Consequently, living on, or off campus is difficult financially. Most students have to obtain one, or two jobs to pay for their school, and living expenses. Additional tasks, such as achieving high marks, while worrying about earning enough money for food, rent, and other necessities one needs to survive, can lead to stress, and intense loneliness. Moreover, if one is not prepared for this new lifestyle, he or she might feel overwhelmed. How can one prepare for this transition of living, and studying at College or University with minimal stress and difficulties? This is a very important question students must ask, and find answers to suit their lifestyle needs.
When you have been accepted to the college, or University of your choice, discuss a financial plan, and budget with your parents, and financial advisor at your local bank. When you are discussing, and planning your goals, apply for financial assistance for tuition, and books. Financial assistance can be given by obtaining a student loan from your bank, parental assistance, or aid from the academic institution you will be attending. Financial assistance from the previously mentioned institutions and people can help ease the transition, when surviving the rigorous academic, and work schedule in your new life.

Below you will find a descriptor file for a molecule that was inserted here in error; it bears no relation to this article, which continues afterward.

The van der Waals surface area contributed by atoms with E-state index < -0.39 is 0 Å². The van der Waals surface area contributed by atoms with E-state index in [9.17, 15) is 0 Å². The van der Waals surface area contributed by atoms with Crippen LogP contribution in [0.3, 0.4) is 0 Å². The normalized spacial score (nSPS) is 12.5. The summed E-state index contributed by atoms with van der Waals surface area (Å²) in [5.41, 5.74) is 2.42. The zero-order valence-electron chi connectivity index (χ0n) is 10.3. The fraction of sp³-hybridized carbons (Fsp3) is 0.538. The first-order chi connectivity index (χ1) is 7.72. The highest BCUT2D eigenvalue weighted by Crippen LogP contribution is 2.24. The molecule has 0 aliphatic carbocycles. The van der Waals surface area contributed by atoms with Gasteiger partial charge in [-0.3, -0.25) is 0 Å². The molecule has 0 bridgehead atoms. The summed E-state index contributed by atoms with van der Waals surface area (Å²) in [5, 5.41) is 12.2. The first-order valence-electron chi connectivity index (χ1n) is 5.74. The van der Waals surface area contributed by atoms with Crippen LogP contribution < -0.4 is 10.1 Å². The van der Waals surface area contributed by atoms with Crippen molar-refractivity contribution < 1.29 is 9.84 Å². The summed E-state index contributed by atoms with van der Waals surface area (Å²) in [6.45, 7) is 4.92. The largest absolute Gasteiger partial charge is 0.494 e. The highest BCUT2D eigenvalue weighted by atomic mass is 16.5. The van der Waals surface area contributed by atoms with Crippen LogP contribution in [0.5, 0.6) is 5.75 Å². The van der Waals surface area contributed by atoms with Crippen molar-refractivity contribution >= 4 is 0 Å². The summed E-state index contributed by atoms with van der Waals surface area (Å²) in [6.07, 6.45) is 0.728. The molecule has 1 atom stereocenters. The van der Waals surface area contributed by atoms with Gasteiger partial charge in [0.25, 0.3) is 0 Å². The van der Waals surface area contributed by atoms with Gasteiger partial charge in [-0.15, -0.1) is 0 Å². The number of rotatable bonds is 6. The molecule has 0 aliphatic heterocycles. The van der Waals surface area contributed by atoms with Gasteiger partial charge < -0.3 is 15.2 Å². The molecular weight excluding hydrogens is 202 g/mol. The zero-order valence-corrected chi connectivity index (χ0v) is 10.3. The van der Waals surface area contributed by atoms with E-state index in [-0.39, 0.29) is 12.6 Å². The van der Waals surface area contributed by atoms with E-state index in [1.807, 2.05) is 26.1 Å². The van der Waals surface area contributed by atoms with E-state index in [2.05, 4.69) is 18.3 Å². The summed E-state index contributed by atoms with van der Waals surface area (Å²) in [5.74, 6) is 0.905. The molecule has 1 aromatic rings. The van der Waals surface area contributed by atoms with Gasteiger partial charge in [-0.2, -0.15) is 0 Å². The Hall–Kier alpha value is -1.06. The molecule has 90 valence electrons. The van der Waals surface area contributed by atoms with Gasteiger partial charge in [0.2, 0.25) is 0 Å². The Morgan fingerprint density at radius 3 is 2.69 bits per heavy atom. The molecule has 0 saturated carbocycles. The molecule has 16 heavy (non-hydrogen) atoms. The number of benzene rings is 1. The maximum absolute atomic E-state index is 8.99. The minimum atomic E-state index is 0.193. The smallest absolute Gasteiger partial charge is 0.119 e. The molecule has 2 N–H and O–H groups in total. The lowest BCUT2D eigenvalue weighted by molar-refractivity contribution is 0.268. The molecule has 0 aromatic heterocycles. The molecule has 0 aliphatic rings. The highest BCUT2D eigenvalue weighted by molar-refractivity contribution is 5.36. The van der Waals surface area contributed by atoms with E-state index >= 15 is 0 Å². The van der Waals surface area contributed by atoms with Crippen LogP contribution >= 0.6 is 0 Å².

When you are buying supplies for school and new home, shop online, or in used book, furniture, and electronic stores for better deals. Don't purchase the first item you see, because you will probably find it cheaper somewhere else. Furniture, or other items you will not need, or have room to store, can be sold at garage sales. Ask your parents for permission to hold this innovative income generator at their house, and have refreshments on hand to give to those who help organize and promote this excellent marketing, and moneymaking opportunity.
If you wish to avoid the busy, and crowded living spaces on campus, look for cheap basement apartments if money is tight. You can find some basement apartment advertisements that include kitchen, bedroom, and small living space for your ten-inch television set, and chair. Renting these apartments can range from cheap, to expensive. Visit the apartment, and discuss with the owner about cost of rent. You should have your parent, or friend accompany you to insure personal safety, and a second opinion about your newly desired home.
Now that you have sold furniture, or other things you don't need to earn extra income, you should consider part-time employment. Student employment opportunities can be found on campus, or in the same neighborhood at the local restaurants, or caf